When I’m lulling him I hope that ’this time I will certainly succeed’, but I am totally not resistant to the charm of falling asleep together. It happens to me to wake up in the middle of the night thinking that I have not done the washing, the cleaning, I have not written something… But when I can I put on a pajama and do not resist.
And when he has bad dreams or is sad or angry – what are your ways to soothe his fears?
Jonatan is a brave boy. Even when he falls, he grumbles for a little while, then he cleans his hands and continues walking. When he needs support he shows he wants a hug. He stretches his arms out and he snuggles me. Of course, we have worked out some swift reactions for hard times. We used to visit various doctors, run hundreds of appointments. When he was little we knew how to drag his attention away from examinations. Now we have to treat him as a serious man – talk to him, explain what is being done and why it is necessary. Then, he feels reassured and we feel we are fair with him, that we do not take advantage of his trust. I think that it is better to reach an agreement with your child and not shun difficult problems.
How does he react to music?
He loves music. Wherever we are and he hears music in the background he runs to find its source.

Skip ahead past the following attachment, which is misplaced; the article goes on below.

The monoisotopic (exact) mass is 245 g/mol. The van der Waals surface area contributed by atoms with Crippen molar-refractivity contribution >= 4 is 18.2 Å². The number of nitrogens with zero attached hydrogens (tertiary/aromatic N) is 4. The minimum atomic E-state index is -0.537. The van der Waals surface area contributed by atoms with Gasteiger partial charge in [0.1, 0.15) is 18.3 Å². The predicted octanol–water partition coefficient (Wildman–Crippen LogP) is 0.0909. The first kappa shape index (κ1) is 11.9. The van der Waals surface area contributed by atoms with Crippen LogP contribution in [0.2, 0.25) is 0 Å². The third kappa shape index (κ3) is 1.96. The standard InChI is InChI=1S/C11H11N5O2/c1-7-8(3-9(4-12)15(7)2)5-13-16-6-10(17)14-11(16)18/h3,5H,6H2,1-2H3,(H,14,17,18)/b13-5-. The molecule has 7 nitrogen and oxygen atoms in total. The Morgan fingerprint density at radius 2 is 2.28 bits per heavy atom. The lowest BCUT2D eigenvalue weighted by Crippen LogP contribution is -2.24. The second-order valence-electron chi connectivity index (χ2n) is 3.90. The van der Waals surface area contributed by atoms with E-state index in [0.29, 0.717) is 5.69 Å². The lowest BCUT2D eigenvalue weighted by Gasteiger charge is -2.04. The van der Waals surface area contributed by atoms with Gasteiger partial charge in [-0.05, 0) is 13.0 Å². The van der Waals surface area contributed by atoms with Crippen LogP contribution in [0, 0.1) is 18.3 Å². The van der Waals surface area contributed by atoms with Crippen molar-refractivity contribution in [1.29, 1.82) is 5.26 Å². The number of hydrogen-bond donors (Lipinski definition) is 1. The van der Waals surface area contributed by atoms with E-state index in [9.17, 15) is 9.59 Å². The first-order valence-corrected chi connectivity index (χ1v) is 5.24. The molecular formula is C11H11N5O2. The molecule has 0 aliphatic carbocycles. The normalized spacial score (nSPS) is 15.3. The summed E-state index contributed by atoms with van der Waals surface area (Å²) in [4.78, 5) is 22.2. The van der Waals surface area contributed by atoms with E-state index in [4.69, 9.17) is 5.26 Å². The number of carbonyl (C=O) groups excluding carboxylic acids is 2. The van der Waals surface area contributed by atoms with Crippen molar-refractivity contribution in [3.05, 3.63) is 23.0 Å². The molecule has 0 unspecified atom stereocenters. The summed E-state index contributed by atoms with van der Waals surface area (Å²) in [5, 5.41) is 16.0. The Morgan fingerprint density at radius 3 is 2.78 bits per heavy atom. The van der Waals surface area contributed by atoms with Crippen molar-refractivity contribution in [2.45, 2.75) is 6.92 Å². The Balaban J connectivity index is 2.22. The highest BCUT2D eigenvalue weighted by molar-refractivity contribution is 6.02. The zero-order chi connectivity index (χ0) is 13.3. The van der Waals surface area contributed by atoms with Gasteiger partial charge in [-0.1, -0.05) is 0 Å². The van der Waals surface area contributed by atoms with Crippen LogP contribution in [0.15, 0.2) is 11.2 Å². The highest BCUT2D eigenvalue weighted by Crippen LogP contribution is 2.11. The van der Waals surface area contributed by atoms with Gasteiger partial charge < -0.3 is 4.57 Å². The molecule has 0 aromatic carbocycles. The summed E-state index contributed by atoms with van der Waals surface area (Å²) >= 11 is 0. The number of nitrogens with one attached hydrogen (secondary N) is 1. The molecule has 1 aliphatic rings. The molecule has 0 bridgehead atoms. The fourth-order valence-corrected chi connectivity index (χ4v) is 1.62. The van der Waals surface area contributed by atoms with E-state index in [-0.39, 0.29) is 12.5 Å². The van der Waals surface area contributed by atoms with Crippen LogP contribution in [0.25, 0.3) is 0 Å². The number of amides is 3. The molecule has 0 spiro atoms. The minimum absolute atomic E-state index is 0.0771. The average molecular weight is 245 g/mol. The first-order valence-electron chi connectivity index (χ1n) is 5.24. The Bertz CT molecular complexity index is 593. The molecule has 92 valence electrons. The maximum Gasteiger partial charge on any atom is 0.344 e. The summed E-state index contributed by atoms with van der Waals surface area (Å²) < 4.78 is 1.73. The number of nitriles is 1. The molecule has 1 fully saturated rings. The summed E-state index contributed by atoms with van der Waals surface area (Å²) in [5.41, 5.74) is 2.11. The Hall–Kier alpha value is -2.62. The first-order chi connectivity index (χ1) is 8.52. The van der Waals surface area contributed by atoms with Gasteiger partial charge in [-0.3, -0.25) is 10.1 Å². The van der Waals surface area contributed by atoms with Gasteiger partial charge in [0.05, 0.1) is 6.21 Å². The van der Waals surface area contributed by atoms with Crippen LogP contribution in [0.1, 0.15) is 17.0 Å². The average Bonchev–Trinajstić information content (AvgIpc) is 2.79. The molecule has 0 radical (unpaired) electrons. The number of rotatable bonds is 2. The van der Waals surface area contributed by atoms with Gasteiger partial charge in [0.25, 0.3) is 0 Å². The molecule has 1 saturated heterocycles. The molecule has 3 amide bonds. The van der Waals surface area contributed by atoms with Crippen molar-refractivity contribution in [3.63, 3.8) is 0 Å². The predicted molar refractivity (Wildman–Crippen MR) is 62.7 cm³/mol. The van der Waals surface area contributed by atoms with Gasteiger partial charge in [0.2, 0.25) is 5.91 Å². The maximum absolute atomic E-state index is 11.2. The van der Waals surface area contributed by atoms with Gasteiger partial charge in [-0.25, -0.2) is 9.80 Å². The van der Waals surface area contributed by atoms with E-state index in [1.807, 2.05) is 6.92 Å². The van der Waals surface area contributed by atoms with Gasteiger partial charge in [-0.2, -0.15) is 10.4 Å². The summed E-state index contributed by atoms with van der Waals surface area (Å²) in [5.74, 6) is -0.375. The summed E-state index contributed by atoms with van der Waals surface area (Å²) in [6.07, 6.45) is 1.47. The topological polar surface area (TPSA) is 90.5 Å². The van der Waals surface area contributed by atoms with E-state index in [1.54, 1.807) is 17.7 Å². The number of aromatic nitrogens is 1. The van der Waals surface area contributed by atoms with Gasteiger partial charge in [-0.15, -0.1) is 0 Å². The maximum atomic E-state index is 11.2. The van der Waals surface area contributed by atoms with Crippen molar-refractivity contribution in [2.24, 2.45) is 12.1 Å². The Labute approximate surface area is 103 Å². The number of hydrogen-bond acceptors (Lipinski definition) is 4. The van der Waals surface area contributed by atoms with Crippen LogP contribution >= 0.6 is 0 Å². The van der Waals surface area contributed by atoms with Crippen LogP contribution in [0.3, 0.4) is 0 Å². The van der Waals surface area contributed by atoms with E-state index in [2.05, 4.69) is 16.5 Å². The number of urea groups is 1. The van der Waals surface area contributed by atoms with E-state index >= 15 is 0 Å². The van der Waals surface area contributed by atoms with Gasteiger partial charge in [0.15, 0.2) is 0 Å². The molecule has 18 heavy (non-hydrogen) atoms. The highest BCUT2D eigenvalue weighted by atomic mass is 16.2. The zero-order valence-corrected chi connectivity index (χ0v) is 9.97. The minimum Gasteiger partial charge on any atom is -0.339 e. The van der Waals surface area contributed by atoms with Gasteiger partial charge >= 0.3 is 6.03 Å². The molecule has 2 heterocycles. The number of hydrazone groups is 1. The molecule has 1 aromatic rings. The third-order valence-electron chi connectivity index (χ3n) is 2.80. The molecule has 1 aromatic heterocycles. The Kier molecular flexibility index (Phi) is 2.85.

Is he learning to play an instrument?
In preschool he has piano lessons but he also likes drums. We would like to buy him drums. He loves analyzing sounds, finding out how they emerge. What sound does a spoon make when hitting a plate or a table? Does a knife sound the same? He is also attracted by echo.
Is there a lot of music in your home?
From dusk until dawn. We also go to concerts and music lessons with Jonatan.
Does he like experimenting?
Oh, yes, it’s all him. A real world explorer.
Does he often act rebellious ?
He is an adventurer with his own plan. I think he does not want to cause problems. He just doesn’t like when somebody interferes with his plans. Such situations are a good ‘gentle determination’ training for me.
Is setting limits necessary in your opinion?
Yes, it is, but only if they result from real needs and mutual respect and not from some norms and principles.
Do you think Warsaw is a cool city for kids?
Warsaw is a cool city for people in general! Mokotów district, where we live, is our little paradise. Probably, only New York is better.
What are you doing in Warsaw when it rains?